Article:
Economic outlook good for 2012 in St. Lawrence County, leaders say
By CRAIG FREILICH
St. Lawrence County economic development leaders say they are upbeat about the local economic picture for 2012.
The director of the county Chamber of Commerce, the co-chair of the North Country Regional Economic Development Council (NCREDC), and the new CEO of the county Industrial Development Agency all see 2012 as a year the county and its residents can move the economy forward.Following the approval of NCREDC’s plan late last year – and an additional $40 million in state funding to the North Country for a total of $103 million -- county Chamber of Commerce Executive Director Pat McKeown is optimistic as she looks ahead.
“The chamber is absolutely thrilled at what transpired in 2011 and we’re looking forward to things only getting better in 2012,” McKeown said.
She said the chamber and the community at large have helped boost the county’s sales tax revenues. “Are more people buying cars? Are more people coming here because of fishing? Whatever the reason, the county is looking good, and if the county looks good, I’m happy.”
“I’m truly optimistic about the next 12 months,” said Clarkson University Pres. Anthony Collins, also NCREDC co-chair. “Finally after five years of a down economy, there are positive signs” for potential growth.
Collins said the political climate in the state has improved with the work of Gov. Andrew Cuomo.
“With Gov. Cuomo, we have been lucky to find the right governor at the right time. And both sides seem to agree that it’s time to put New York first instead of politics first.”
New county Industrial Development Agency Chief Executive Officer Patrick Kelly, who recently replaced now-retired Raymond Fountain, said a number of programs are already underway that are aimed at improving the county’s economy and employment prospect. He said he is pleased to see the NCREDC proposals approved by the state. Those things, he said, will help in his development agency’s goal of helping to create and retain jobs in the county.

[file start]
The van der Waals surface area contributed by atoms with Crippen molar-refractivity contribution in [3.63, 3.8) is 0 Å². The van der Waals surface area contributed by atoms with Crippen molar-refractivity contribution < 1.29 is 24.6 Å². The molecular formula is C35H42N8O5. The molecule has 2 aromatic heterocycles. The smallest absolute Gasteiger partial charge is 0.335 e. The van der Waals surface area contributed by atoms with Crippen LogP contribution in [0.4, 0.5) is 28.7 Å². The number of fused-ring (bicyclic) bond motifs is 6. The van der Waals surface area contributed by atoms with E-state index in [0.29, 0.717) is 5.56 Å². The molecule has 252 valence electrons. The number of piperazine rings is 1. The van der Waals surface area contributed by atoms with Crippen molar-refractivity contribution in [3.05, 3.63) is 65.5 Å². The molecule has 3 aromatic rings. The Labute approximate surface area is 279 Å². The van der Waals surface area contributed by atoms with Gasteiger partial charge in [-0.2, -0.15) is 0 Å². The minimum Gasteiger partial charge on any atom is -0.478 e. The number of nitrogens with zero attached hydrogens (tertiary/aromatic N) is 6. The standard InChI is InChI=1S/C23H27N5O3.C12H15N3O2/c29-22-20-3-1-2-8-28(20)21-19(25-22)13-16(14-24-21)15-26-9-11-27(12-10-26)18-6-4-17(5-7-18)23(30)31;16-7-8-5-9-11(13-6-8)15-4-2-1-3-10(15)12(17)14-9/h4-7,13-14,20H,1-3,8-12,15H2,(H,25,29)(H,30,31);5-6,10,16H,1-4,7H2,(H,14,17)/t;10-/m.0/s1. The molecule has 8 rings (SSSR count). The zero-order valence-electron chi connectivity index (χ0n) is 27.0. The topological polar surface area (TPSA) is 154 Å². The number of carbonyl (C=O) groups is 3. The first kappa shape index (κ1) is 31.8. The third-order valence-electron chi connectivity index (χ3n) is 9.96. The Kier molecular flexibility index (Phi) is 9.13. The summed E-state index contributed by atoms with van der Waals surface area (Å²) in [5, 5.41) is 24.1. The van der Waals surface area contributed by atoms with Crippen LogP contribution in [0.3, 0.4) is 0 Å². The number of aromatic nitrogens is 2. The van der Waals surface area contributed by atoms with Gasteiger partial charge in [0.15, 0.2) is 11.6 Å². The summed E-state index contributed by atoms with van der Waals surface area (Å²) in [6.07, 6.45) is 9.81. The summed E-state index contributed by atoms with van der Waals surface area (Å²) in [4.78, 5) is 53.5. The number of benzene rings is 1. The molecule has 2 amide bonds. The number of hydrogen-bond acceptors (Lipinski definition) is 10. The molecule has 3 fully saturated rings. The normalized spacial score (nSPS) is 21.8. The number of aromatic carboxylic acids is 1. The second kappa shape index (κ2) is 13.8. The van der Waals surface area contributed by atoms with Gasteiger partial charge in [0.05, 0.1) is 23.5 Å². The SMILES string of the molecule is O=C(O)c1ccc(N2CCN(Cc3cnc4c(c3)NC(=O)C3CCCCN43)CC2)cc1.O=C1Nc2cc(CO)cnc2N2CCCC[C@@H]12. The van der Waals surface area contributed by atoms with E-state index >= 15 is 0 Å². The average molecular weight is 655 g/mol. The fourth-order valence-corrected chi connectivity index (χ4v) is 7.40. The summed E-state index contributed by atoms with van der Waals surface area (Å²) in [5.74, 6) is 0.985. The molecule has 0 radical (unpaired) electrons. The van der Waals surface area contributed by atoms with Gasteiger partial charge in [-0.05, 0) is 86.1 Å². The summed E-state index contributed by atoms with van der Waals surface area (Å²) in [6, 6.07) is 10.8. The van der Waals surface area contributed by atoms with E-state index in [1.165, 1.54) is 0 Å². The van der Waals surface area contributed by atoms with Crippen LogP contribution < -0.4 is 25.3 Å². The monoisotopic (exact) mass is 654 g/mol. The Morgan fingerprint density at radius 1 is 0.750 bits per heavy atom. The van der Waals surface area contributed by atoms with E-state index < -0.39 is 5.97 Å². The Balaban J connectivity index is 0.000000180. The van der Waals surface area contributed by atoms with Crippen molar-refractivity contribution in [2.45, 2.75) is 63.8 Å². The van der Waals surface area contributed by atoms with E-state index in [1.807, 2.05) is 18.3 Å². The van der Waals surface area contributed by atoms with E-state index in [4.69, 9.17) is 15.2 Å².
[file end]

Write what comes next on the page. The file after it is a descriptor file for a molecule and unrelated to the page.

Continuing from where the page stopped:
“We would like to see us become more aggressive and focused on being in front of companies in the county and beyond, working to put projects together that lead to improving the economic condition of the county,” Kelly said. “We need to build a more robust pipeline of projects for businesses that are already here and those we’d like to attract.”
The biggest boost to the morale of the North Country’s business and development communities, if not an instant boost to the economy, was the praise of state economic developers for NCREDC’s plan for projects and programs to move economic growth ahead. The NCREDC plan was approved in December for millions in extra development grants to the seven counties of the council, Clinton, Essex, Franklin, Hamilton, Jefferson, Lewis and St. Lawrence.
Co-chair Collins says the council is preparing for the second round of grant awards that Cuomo has promised for this year.
“First, we’re going through all of the projects from the first round to make sure we get on track for the funding,” he said. “Everyone sees these amounts and wonders when the funding will actually happen.”